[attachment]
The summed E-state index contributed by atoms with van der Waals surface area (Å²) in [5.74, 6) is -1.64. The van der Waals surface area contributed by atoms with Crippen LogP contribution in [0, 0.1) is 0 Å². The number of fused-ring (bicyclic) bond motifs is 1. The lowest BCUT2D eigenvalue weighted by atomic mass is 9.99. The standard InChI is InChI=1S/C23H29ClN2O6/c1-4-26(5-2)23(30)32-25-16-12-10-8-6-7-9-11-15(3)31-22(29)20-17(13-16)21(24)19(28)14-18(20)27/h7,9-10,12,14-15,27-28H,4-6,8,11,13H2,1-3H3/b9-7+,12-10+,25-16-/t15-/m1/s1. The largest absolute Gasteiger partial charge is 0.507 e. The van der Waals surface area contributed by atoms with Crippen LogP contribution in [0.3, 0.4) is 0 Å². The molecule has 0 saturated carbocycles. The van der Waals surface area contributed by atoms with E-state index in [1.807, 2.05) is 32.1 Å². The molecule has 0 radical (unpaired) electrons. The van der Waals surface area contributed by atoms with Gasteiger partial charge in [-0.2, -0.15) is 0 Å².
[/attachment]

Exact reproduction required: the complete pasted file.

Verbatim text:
The summed E-state index contributed by atoms with van der Waals surface area (Å²) in [5.74, 6) is -1.64. The van der Waals surface area contributed by atoms with Crippen LogP contribution in [0, 0.1) is 0 Å². The number of fused-ring (bicyclic) bond motifs is 1. The lowest BCUT2D eigenvalue weighted by atomic mass is 9.99. The standard InChI is InChI=1S/C23H29ClN2O6/c1-4-26(5-2)23(30)32-25-16-12-10-8-6-7-9-11-15(3)31-22(29)20-17(13-16)21(24)19(28)14-18(20)27/h7,9-10,12,14-15,27-28H,4-6,8,11,13H2,1-3H3/b9-7+,12-10+,25-16-/t15-/m1/s1. The largest absolute Gasteiger partial charge is 0.507 e. The van der Waals surface area contributed by atoms with Crippen LogP contribution in [0.3, 0.4) is 0 Å². The molecule has 0 saturated carbocycles. The van der Waals surface area contributed by atoms with E-state index in [1.807, 2.05) is 32.1 Å². The molecule has 0 radical (unpaired) electrons. The van der Waals surface area contributed by atoms with Gasteiger partial charge in [-0.2, -0.15) is 0 Å².